Let me set the scene here so this doesn’t come off as a Ricky Gervais bashing post; I enjoyed The Office, Extras, Cemetery Junction and his first two stand-ups. I though Fame was lazy and a bit dull though and while Science is an improvement, it’s still a bit haphazard.

For a start the title didn’t really relate to any of the material, a small niggle but an indication of the lack of effort put into the material. The majority of the performance was made up of his own self-praise, trying to solve fat people and the mocking of the story of Noah which Eddie Izzard did so much better.

I’m not saying I didn’t laugh, Gervais did have some good material in there but it was far too casual an affair. There was a lot of him saying offensive things then saying “I’m joking” and defending himself against anyone who might have been offended. Only no one was, they were all laughing making Gervais look mildy schizophrenic as he argued with no one onstage.

The DVD extras include a brief “documentary” of Ricky Gervais in New York and two lengthy clip with Karl Pilkington which were much better than the stand-up.

If you’re not put off, Ricky Gervais Live IV – Science is available on DVD and Blu-ray now.

Cemetery Junction – Review

Cemetery Junction is a bit of an odd bird and I’m not quite sure how to review it. Genre-wise it is definitely a mix between comedy and drama, the comedy elements providing a welcome release from the occasionally bleak themes in the film.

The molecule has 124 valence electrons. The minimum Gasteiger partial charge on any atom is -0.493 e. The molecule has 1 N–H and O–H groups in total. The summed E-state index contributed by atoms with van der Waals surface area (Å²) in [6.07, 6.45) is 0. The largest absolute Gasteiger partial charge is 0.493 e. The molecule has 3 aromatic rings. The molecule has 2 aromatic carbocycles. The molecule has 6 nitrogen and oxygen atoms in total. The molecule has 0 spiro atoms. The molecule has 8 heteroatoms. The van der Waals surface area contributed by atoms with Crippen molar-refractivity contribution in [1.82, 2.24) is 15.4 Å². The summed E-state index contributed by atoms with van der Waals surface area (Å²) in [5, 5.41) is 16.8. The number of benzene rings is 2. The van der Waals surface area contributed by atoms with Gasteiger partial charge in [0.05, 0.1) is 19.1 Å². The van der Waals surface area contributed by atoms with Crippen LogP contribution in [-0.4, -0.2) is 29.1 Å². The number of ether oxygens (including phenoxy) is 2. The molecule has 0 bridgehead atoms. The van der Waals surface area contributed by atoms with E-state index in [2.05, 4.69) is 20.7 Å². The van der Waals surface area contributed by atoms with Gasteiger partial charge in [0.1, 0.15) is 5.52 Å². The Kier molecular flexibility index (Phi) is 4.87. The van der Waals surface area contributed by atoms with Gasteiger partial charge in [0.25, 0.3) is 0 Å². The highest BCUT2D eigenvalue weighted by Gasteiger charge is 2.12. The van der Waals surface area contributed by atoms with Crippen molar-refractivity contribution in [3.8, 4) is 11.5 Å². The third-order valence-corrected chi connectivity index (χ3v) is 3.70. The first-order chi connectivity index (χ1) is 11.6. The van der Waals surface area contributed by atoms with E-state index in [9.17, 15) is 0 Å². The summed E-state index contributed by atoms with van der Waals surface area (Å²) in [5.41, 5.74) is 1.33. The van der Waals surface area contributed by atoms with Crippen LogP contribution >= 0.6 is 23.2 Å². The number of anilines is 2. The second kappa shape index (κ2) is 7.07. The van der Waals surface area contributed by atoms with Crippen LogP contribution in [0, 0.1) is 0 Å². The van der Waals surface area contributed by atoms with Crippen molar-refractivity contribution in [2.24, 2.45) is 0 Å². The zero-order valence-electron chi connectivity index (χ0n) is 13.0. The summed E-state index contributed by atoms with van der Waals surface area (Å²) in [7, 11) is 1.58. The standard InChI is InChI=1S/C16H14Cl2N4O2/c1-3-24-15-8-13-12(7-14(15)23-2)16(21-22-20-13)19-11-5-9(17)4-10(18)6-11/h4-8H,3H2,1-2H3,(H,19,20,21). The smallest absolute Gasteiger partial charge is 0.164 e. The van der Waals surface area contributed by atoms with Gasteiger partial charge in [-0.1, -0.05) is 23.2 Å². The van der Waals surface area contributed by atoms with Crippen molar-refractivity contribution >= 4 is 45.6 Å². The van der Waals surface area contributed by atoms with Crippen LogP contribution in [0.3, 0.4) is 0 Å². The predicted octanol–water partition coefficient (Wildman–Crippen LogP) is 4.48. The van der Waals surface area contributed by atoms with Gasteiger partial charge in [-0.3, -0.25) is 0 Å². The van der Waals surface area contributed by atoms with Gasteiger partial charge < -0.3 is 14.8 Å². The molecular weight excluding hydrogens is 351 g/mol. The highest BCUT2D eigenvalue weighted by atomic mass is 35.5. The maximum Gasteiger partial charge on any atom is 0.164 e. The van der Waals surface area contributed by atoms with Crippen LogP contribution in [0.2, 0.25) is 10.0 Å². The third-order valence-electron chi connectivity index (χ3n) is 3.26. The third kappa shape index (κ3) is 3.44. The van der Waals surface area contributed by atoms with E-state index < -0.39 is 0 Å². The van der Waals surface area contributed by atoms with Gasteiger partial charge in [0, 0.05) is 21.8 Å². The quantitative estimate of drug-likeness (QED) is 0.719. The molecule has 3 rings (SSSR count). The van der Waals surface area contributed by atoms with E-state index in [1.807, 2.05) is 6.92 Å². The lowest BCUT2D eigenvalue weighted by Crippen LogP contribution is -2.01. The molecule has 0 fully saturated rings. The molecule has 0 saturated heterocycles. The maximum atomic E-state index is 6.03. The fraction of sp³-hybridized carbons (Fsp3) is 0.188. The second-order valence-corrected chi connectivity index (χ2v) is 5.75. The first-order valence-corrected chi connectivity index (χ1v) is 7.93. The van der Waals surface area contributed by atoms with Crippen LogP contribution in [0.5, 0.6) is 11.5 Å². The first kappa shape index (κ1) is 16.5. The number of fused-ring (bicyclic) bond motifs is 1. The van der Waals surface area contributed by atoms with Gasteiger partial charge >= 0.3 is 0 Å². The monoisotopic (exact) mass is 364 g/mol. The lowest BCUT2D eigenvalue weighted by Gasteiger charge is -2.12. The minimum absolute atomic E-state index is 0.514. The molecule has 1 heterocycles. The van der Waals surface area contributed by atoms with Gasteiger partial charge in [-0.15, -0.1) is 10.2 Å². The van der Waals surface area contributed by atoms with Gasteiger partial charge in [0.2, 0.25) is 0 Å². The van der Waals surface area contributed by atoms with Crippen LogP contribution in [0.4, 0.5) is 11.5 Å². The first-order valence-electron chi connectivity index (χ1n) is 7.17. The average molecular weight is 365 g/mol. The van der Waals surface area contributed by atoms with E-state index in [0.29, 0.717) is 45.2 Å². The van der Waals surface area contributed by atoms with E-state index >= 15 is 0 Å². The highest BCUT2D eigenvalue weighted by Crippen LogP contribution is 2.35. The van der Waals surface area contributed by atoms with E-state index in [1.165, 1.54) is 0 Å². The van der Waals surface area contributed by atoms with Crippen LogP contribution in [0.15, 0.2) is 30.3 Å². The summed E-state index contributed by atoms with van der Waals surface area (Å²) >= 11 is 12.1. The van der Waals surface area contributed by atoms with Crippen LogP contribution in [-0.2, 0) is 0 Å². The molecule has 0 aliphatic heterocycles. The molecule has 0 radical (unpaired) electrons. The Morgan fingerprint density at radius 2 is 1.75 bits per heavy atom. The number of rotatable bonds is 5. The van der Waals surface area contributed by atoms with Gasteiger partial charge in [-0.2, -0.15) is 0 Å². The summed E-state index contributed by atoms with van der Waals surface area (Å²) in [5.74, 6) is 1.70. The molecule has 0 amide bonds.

Cemetery Junction looks down on everyday small town life and the small cruelties within families while inspiring escapism and the desire for getting something more out of life. It does so with some truly affecting moments and is interspersed with moments of real laugh out loud delight. The film is Gervais light, though perhaps not light enough as some of the dialogue is jarringly Ricky-esque and his character’s few brief appearances didn’t sit well with the rest of the film.

Though its story is a simple one I enjoyed watching it unfold; the film felt warm and real. The lead, Christian Cooke, easily draws you in with the silent horror he feels at the world he lives in and the soundtrack made me instantly nostalgic for a time I never lived in. In fact Cooke really impressed, especially for someone whose CV so far includes Echo Beach, Demons and Trinity, all bad ITV shows.

Cemetery Junction is certainly not a high concept film and doesn’t take you anywhere you wouldn’t expect but is an enjoyable experience and different to most modern British films. Instead it had the scent of older UK cinema and I can’t help but imagine that it would have starred a young Michael Cane if made at the time it was set.

Ultimately I think I could happily watch Cemetery Junction again, and not just to see the lovely Felicity Jones once more.

Cemetery Junction Clip

Yesterday Empire debuted an exclusive clip from the upcoming Cemetery Junction. Sadly the sound was not working on the clip, even though it was working fine on the advert. Priorities people!

Anyway I am looking forward to this film as it promises to have a good bit of Felicity Jones who is featured in the clip along with Christian Cooke. The clip is nothing special though it gives a good indication as to just how comedic the film is going to be, this scene being one of relationship talk.

Fingers crossed the video is embedded below complete with an advert courtesy of Empire and an introduction from the writer/directors Ricky Gervais and Stephen Merchant. If it’s not working Empire have it here.


Cemetery Junction is released on 14th April 2010